The guidance below is based upon the BTS guidelines Different guidelines have been adopted by other international bodies A pneumothorax will resolve up to 4 times faster if high flow oxygen is administered.
Ov to breathing room air, a pneumothorax will resolve 4 times faster if the patient is on high flow oxygen For patients with COPD, fixed concentration oxygen should be administered.
Entonox diffuses into air spaces and can convert an uncomplicated pneumothorax into a tension pneumothorax. Its use as an analgesic is contraindicated in this setting. Patients with spontaneous secondary pneumothoraces less than 1cm in size and minimal symptoms do not require drainage in the ED but should be admitted for observation and supplemental oxygenation.
Symptomatic patients and those with large pneumothoraces, whether primary or secondary, require intervention. There are two diagrams depicting the recommended treatment algorithm for a primary and secondary spontaneous pneumothorax, these are available to download at the end of this pneumothorac.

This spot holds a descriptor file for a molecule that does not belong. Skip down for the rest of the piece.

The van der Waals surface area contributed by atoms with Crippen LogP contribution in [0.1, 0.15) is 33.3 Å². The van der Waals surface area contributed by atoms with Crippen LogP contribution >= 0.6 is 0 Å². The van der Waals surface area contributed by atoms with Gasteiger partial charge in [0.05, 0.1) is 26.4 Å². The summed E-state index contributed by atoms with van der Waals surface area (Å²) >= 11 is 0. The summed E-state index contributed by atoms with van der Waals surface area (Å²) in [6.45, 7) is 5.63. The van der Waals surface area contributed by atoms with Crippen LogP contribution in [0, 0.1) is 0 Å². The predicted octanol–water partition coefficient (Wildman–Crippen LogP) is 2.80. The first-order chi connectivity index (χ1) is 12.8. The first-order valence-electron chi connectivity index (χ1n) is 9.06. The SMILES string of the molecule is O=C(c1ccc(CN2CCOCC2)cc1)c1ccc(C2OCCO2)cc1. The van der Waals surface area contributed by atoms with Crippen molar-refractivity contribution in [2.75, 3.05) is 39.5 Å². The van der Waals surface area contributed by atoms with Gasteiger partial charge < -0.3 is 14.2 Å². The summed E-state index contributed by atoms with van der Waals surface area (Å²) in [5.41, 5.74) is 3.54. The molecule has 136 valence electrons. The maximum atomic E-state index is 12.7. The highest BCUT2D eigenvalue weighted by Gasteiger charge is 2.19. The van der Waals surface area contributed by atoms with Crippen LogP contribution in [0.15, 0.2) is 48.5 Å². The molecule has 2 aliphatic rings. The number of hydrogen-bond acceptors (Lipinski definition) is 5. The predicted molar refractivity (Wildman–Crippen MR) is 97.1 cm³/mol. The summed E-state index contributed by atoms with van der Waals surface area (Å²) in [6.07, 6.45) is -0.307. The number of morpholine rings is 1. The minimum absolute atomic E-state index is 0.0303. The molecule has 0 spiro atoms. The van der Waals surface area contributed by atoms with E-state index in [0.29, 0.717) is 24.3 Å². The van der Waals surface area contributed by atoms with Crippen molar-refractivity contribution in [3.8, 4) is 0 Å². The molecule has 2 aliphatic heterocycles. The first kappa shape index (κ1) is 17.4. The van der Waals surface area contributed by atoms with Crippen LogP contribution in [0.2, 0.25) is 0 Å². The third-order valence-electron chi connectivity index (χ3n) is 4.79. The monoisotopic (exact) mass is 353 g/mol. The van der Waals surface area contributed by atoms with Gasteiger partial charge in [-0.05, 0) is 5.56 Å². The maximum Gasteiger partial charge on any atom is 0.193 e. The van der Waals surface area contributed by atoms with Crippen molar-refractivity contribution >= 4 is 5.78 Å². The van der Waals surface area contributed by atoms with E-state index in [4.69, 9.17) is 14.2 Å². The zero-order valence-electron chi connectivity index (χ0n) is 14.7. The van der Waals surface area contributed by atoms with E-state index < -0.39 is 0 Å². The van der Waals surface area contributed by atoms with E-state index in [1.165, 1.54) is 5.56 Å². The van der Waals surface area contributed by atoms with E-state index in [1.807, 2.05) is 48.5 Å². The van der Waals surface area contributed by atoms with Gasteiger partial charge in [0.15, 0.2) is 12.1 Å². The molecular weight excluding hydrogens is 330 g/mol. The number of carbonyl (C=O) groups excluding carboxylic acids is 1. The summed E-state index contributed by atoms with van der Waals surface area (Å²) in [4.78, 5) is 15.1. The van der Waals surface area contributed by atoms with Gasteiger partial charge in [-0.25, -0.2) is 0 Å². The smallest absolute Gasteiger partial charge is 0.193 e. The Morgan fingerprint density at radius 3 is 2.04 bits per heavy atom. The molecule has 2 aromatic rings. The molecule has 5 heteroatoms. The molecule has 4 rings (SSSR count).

Needle aspiration is technique that describes aspiration of air via the chest wall without insertion of a chest drain thoracostomy tube. Successful aspiration is associated with a much higher likelihood of discharge than ot drain insertion and fewer complications have been reported Following successful aspiration, patients with primary pneumothoraces should have a short period of observation in the Emergency Department before discharge.
Management of spontaneous pneumothorax: British Thoracic Society Pleural Disease Guideline
Recurrence rates are similar at 7 days and 1 year compared to thoracostomy tube insertion The BTS guidelines recommend use of a cannula no greater than 16G in diameter for aspiration though evidence that larger cannulae guidellnes more likely to cause a persistent pleural leakis limited. It should be remembered that narrower cannulae are also shorter and may not be long enough to reach the thoracic cavity in larger patients.
Needle aspiration is less likely to succeed for secondary pneumothoraces 15 and is only recommended in this setting if the patient has a small pneumothorax cm in size and minimal symptoms.